This notion that we should…

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A Twitter thread by @radicalhag

This notion that we should open up women’s spaces because “a sign on a door won’t stop a sex offender anyway” is bizarre and, I think, very misogynistic.

A determined burglar will get into your house if he wants to. But nobody suggests that we shouldn’t lock the front door or have burglar alarms as a result. We understand the value of a deterrent, which will stop some burglaries if not all.

We understand that the deterrent is worth it because of those burglaries it will prevent. We don’t rip off our locks to appear more friendly, because we know that by having a deterrent in place we reduce our risk of being burgled.

But women’s safety and privacy is apparently so undervalued that we are not supposed to use women-only spaces as a deterrent, as places where anyone male-presenting is not permitted and can be asked to leave or forcibly removed.

This is so that the identity of any man who claims to be a woman can be validated, whether he is a transsexual who has gone through full SRS or whether he is Danielle Muscato. The price is a higher rate of sexual assault on women; apparently this is acceptable.

Women, it seems, can be raped and murdered at higher rates, as long as men’s identities are validated.
This is wrong; in fact it’s evil. Christopher Hambrook should never have been able to gain access to his victims in the first place.

Our response to all the incidents like Hambrook and others should be “never again”. We should acknowledge the risk and immediately modify our policies to ensure that women are protected. Why are we instead faced with greater risks to our spaces and greater demands for access?

When it comes to spaces in which women are vulnerable, what matters is sex, not gender. We have to be able to name sex to get the right policies established, and constant accusations of misgendering are disingenuous, dangerous and an attempt to silence us.

Accusations that we are trying to deny trans people healthcare, facilities and a place to pee are even more disingenuous. When we are trying to protect ourselves from male violence, the gender identity of the male is irrelevant.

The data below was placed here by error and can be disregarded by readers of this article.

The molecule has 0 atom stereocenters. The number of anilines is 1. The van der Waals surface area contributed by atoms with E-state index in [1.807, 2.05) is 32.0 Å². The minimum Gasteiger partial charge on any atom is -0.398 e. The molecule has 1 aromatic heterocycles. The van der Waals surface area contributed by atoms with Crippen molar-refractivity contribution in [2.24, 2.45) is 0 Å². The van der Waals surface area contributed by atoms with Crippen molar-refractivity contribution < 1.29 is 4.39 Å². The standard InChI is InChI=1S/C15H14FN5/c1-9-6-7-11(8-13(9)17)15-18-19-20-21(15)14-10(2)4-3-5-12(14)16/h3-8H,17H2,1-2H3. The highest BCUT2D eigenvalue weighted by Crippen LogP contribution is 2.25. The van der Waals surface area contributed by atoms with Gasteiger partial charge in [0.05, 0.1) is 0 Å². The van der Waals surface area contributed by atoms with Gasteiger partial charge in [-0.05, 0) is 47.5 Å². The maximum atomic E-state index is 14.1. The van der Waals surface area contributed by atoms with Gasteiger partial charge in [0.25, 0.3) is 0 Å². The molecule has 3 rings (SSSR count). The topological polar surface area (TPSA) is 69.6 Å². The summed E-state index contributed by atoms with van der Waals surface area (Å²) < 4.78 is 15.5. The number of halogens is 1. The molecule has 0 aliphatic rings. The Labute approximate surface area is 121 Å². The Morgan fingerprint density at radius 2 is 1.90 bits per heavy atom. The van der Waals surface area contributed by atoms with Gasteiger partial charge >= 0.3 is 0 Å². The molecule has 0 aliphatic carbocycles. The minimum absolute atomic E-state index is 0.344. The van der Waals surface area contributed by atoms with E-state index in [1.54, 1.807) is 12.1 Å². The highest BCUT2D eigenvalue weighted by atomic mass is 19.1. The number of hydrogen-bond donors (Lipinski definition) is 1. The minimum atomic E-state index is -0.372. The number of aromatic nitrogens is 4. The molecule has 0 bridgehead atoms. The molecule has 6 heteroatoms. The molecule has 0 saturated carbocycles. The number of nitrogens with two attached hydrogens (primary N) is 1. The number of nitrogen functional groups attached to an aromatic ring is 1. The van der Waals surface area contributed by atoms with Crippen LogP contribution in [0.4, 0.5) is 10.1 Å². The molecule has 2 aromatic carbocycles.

And what matters in this regard is that most violence is committed by males. Nobody thinks that all transwomen are deranged perverts any more than we think all men are deranged perverts. Males are simply much more likely to aggress than females, and are thus a higher risk.

Nothing prevents us being kind and courteous to trans people (and being rude or harassing them is unacceptable). We can do our best to understand their needs and support them in campaigning for the provision of healthcare, facilities, additional gender-neutral toilets etc.

We can be good allies.
But what we should reject is
a) the conflation of trans rights with automatic access to sex-segregated spaces – they are independent
b) the notion that if we do not do a perfect job of validating someone’s identity, this is transphobia.

No-one is entitled to validation, or the obedient adoption of their belief system. And they are certainly not entitled to it at the expense of women’s physical safety. To suggest that there is any equivalence here is moral bankruptcy and extreme misogyny.

Worth noting that this data suggests that 9 out 10 offences will be prevented by keeping single-sex spaces. They *are* a good deterrent.

https://www.independent.co.uk/life-style/women/sexual-assault-unisex-changing-rooms-sunday-times-women-risk-a8519086.html